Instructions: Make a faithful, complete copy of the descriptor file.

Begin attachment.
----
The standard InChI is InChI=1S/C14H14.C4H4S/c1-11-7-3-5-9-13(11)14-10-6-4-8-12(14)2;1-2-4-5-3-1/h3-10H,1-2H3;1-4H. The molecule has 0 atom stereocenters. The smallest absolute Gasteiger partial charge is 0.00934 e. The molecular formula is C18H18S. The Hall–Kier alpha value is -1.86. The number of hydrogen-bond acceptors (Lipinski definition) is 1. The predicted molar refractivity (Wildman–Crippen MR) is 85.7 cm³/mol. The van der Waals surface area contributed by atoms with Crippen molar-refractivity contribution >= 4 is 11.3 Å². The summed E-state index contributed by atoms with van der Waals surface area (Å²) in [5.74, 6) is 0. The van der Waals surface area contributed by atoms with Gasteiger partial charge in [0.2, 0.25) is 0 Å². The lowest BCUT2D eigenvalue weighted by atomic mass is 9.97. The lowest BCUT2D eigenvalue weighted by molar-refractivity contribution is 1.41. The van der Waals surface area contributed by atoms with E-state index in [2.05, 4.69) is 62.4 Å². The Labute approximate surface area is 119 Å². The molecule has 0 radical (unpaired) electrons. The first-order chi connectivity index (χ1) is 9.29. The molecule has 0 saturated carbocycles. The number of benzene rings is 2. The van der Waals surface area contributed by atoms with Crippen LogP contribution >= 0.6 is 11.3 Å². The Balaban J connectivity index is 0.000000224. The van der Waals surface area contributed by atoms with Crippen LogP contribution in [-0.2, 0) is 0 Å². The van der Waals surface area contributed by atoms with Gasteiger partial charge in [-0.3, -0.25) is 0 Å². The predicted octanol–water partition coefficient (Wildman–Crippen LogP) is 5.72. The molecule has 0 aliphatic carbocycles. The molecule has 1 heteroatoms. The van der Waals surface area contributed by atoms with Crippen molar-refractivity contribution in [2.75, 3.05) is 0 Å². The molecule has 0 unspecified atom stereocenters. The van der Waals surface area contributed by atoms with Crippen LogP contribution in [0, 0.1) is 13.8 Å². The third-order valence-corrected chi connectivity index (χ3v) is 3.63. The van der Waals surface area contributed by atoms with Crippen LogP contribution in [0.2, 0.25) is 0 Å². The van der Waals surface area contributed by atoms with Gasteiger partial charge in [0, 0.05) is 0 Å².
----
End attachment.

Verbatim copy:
The standard InChI is InChI=1S/C14H14.C4H4S/c1-11-7-3-5-9-13(11)14-10-6-4-8-12(14)2;1-2-4-5-3-1/h3-10H,1-2H3;1-4H. The molecule has 0 atom stereocenters. The smallest absolute Gasteiger partial charge is 0.00934 e. The molecular formula is C18H18S. The Hall–Kier alpha value is -1.86. The number of hydrogen-bond acceptors (Lipinski definition) is 1. The predicted molar refractivity (Wildman–Crippen MR) is 85.7 cm³/mol. The van der Waals surface area contributed by atoms with Crippen molar-refractivity contribution >= 4 is 11.3 Å². The summed E-state index contributed by atoms with van der Waals surface area (Å²) in [5.74, 6) is 0. The van der Waals surface area contributed by atoms with Gasteiger partial charge in [0.2, 0.25) is 0 Å². The lowest BCUT2D eigenvalue weighted by atomic mass is 9.97. The lowest BCUT2D eigenvalue weighted by molar-refractivity contribution is 1.41. The van der Waals surface area contributed by atoms with E-state index in [2.05, 4.69) is 62.4 Å². The Labute approximate surface area is 119 Å². The molecule has 0 radical (unpaired) electrons. The first-order chi connectivity index (χ1) is 9.29. The molecule has 0 saturated carbocycles. The number of benzene rings is 2. The van der Waals surface area contributed by atoms with Crippen LogP contribution >= 0.6 is 11.3 Å². The Balaban J connectivity index is 0.000000224. The van der Waals surface area contributed by atoms with Crippen LogP contribution in [-0.2, 0) is 0 Å². The van der Waals surface area contributed by atoms with Gasteiger partial charge in [-0.3, -0.25) is 0 Å². The predicted octanol–water partition coefficient (Wildman–Crippen LogP) is 5.72. The molecule has 0 aliphatic carbocycles. The molecule has 1 heteroatoms. The van der Waals surface area contributed by atoms with Crippen molar-refractivity contribution in [2.75, 3.05) is 0 Å². The molecule has 0 unspecified atom stereocenters. The van der Waals surface area contributed by atoms with Crippen LogP contribution in [0, 0.1) is 13.8 Å². The third-order valence-corrected chi connectivity index (χ3v) is 3.63. The van der Waals surface area contributed by atoms with Crippen LogP contribution in [0.2, 0.25) is 0 Å². The van der Waals surface area contributed by atoms with Gasteiger partial charge in [0, 0.05) is 0 Å².